So I didn’t have space in my newsletter to tell you about fall retreat…but I want you to hear about it and see how God used your prayers as we were in Loma Mar!
As we talked and prayed about fall retreat, we decided to try something new this year. Traditionally, fall retreat is close to the beginning of school and spans a whole weekend. But there are usually very few freshmen who come. So we decided to switch things up a little this year! Our retreat was simply an overnighter at a camp in the redwoods, and it was a little bit later in the quarter. The hope was that freshmen wouldn’t feel they were giving up a whole weekend of studying, and that they would have more chances to get to know other students before committing to a weekend with “strangers”.
We optimistically planned for space for about 85 people at the camp, a good 20 more than last year. But as it got closer to fall retreat it quickly became clear we were going to need a lot more space than that! By the time we got to the camp, we had a group of 104, and some of our staff had to rent a cabin nearby for extra space! Even more exciting than that was that we had over 30 freshmen, and over half of the group had never been to a fall retreat before!
We had a fantastic speaker that weekend. Matt Mikalatos works with Cru City and has written some humorous-but-deep books on the Christian life, including one with modern retellings of Jesus’ parables. He is an extremely gifted storyteller, and I don’t know if I’ve seen a group of college students quite that focused ever before. You could have heard a pin drop in the room as he retold Luke 15, the stories of the lost sheep, lost coin, and prodigal son. Many of our students are either nonbelievers or haven’t read much of the Bible, so these stories blew their minds. The sheep became a first grader on a field trip, lost at the zoo. The coin became a thousand dollar check. The son…well, he stayed a son, a son who had told his father he wished him dead. And yet the father took the train to pick him up when he heard his son was coming home. Some students were in tears. Many asked questions. And the conversation continued all weekend.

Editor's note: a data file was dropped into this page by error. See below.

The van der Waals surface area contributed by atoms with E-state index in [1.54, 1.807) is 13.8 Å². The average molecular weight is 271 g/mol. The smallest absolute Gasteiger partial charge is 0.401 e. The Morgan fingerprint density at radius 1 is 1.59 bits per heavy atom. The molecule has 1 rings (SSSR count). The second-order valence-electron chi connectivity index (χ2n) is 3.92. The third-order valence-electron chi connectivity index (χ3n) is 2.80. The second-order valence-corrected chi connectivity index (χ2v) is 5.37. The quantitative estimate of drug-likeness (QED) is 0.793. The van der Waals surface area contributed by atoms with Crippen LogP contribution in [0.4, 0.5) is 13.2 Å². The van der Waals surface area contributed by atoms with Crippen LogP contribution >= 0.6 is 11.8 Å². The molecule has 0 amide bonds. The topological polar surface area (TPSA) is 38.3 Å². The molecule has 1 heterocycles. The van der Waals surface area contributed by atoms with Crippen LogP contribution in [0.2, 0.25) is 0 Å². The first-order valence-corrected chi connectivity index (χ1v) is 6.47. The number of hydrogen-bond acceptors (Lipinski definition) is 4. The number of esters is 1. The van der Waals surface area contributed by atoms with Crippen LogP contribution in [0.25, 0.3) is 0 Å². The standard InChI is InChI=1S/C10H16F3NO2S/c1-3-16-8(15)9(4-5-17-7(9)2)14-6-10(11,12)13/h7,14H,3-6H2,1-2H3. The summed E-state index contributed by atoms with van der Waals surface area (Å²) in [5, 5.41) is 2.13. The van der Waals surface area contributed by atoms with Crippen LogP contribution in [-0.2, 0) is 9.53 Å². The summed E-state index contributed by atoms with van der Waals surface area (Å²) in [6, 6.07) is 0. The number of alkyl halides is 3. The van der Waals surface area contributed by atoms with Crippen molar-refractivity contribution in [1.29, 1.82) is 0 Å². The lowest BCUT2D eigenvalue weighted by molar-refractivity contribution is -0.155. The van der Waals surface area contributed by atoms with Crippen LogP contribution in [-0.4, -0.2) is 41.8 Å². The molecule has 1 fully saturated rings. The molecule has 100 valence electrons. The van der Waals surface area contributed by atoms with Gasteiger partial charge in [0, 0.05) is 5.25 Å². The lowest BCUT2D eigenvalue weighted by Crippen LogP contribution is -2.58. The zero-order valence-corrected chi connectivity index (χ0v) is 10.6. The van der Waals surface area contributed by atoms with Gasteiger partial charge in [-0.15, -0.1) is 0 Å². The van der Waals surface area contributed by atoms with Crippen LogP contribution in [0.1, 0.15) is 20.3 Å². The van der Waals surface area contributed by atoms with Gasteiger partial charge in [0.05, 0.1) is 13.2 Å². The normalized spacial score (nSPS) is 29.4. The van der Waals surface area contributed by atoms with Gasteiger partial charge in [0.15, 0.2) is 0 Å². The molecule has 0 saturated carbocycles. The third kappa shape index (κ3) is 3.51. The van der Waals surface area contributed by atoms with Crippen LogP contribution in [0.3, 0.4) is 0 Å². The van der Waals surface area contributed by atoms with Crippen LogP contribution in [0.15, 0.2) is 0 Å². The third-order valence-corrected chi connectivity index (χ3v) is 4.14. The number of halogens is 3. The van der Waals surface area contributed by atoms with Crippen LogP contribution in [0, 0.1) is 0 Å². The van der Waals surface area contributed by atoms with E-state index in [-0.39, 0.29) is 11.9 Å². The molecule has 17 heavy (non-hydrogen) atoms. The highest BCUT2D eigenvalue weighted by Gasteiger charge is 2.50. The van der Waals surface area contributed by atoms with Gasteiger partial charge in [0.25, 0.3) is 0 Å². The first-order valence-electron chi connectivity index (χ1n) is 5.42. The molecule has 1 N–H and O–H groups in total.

One of my favorite parts of any retreat is watching students reach out to those they don’t know. This camp we were at was REALLY small, and there really was no space for someone to “disappear into the crowd.” Our free time was super unstructured, and that allowed for students to just spend time together and have conversations while poking banana slugs or unpacking in their cabins. We had four staff kids with us as well, and wandering around with them helped us start conversations with some of the shy, kid-loving freshmen girls.
So thank you for your prayers. God did some great work in students’ hearts at fall retreat, and the bonding that happened there has encouraged many further spiritual conversations in our community 🙂